Ford shared his own amusement at the lengths that some fans go to in order to poke holes in the show’s continuity, with one even obtaining blueprints to Jack and Victor’s flat block to prove that the characters couldn’t have built a hatch between each other’s apartments. 

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The cast wrapped up the Q&A session by discussing their recent ‘Lorne-gate’ scandal. For those that missed it, the writers received some flak on Twitter for calling a square sausage a ‘flat sausage’, with one user writing: “It’s a square sausage and they’re calling it a flat sausage?! This show needs to end NOW!”

Ford was quick to set the record straight, exclaiming that they know it’s called a Lorne sausage, but that they were using the word “flat” as descriptive. According to him, the challenge of making the ‘supreme, ultimate athlete’s Scottish roll’ comes from trying to balance a sausage, potato scone and egg together, without the egg running off the side. Therefore, the sausage needs to be flat and not rounded. Glad we cleared that up!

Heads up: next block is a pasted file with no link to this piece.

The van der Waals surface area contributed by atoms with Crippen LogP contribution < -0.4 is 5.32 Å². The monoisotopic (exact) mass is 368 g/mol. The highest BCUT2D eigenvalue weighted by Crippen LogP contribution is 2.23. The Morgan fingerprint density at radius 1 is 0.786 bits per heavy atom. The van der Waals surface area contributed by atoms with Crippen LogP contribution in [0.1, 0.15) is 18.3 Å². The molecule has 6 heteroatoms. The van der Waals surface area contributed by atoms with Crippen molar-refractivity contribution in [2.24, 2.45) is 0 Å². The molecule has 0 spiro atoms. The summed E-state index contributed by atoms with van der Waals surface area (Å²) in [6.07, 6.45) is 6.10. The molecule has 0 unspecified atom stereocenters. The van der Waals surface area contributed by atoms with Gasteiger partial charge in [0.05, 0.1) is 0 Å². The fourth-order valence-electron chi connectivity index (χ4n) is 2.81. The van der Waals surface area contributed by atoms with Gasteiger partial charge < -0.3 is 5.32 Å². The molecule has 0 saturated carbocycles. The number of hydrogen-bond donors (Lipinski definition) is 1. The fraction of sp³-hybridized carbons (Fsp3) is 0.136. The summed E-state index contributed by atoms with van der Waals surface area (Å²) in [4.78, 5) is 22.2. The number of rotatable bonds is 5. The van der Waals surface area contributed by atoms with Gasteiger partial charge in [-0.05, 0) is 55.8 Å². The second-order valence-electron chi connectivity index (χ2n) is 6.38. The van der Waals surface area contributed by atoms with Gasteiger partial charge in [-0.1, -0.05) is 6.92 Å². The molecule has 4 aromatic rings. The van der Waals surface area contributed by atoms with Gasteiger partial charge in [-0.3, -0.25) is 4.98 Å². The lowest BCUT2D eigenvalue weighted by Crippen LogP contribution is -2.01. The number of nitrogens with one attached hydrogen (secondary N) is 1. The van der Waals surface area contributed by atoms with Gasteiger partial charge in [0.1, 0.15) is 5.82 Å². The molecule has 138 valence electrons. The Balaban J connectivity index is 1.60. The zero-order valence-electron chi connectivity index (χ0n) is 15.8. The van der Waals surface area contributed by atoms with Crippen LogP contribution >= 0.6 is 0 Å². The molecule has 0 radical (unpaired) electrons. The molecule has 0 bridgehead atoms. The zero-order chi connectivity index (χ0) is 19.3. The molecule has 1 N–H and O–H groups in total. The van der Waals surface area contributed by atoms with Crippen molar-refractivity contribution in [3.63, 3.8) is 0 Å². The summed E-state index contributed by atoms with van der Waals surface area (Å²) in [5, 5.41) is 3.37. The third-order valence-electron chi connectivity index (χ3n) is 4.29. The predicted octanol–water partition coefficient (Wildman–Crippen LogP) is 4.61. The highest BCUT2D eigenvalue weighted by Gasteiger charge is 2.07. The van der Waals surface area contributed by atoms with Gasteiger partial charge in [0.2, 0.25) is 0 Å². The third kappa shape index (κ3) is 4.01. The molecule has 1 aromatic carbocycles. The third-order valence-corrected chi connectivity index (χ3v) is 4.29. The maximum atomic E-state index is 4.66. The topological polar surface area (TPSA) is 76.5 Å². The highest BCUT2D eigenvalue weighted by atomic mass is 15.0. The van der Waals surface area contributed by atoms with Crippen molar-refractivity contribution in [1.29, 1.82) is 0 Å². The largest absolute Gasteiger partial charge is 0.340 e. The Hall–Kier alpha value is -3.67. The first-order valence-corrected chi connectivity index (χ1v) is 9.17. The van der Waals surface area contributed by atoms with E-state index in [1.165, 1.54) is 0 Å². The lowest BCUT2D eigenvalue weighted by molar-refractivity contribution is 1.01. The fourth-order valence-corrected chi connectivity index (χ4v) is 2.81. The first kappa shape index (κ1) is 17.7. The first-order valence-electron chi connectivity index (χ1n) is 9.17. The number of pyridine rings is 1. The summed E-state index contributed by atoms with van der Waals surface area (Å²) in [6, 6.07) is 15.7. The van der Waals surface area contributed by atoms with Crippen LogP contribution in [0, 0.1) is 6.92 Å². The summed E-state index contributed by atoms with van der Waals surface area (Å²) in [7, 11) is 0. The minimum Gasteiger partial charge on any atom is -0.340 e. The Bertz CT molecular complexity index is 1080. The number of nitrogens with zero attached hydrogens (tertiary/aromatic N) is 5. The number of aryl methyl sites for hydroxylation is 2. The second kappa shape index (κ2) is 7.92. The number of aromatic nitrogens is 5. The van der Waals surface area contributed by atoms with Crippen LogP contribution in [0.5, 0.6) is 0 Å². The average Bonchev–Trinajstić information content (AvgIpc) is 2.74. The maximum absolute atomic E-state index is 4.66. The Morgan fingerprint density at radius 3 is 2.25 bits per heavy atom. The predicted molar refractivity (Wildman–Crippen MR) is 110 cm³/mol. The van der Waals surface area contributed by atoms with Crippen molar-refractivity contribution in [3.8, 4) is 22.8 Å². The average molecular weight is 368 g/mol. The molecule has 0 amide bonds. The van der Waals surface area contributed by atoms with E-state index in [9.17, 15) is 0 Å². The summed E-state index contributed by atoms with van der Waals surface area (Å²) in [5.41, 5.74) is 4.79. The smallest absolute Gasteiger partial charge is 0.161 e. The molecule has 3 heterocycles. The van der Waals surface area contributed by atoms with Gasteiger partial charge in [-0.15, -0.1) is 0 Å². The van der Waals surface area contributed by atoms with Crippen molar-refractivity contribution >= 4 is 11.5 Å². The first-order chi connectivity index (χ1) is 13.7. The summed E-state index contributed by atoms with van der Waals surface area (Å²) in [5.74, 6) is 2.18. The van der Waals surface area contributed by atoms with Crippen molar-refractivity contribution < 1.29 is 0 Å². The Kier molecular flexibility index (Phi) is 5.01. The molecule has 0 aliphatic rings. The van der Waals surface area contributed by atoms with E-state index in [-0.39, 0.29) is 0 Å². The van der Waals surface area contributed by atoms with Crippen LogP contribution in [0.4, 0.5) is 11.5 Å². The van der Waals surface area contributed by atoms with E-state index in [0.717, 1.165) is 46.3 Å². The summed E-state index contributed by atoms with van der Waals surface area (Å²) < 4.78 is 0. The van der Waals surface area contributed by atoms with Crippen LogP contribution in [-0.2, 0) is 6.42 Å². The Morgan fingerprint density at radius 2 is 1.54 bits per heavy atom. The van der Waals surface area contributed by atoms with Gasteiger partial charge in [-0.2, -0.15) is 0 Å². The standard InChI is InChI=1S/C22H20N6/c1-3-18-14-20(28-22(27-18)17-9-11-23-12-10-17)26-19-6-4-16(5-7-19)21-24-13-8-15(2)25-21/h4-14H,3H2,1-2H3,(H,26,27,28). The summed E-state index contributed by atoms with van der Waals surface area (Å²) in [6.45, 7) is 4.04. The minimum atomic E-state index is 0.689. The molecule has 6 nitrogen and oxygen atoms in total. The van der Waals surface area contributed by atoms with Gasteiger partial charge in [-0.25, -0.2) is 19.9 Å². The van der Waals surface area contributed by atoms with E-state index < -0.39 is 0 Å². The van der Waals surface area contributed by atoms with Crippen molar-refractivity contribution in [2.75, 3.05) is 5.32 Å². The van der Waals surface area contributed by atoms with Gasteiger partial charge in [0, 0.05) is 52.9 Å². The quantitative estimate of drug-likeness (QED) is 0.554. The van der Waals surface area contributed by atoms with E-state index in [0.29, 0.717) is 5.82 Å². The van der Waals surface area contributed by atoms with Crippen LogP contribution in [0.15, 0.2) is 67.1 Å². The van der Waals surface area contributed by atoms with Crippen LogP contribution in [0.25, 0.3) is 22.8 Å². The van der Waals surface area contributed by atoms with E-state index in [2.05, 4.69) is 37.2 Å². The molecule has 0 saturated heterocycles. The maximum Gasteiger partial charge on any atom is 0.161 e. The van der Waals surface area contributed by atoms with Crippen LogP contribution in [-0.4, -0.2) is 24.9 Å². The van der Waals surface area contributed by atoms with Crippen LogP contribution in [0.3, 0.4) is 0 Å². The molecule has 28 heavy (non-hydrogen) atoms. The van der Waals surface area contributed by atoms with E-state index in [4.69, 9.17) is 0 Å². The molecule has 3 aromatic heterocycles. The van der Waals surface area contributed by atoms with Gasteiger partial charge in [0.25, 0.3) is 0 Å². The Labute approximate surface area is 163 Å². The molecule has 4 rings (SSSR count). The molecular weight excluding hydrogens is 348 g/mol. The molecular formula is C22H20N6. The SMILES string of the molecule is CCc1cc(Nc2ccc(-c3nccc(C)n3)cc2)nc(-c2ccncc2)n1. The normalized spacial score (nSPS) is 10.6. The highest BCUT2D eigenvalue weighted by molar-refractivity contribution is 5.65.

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And thus, the evening drew to a close. Having filled Glasgow Film Theatre’s rafters with laughter that night, everyone went home with fond memories of their chat with the real life Jack and Victor, and the knowledge of how to successfully re-create the ‘supreme, ultimate athlete’s Scottish roll’... with a flat sausage, of course.  

The final season of Still Game is currently airing on BBC One.  The cast will be saying their final farewell Sep-Oct 2019 with Still Game Live at the SSE Hydro, Glasgow. 

Photography by eoin carey

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At Glasgow Film Festival, we pride ourselves on being a festival that loves the movies and loves our audience. Were you at A Life in Still Game? What were your highlights? Tag us in your photos, posts and tweets - we want to hear from you! #GFF19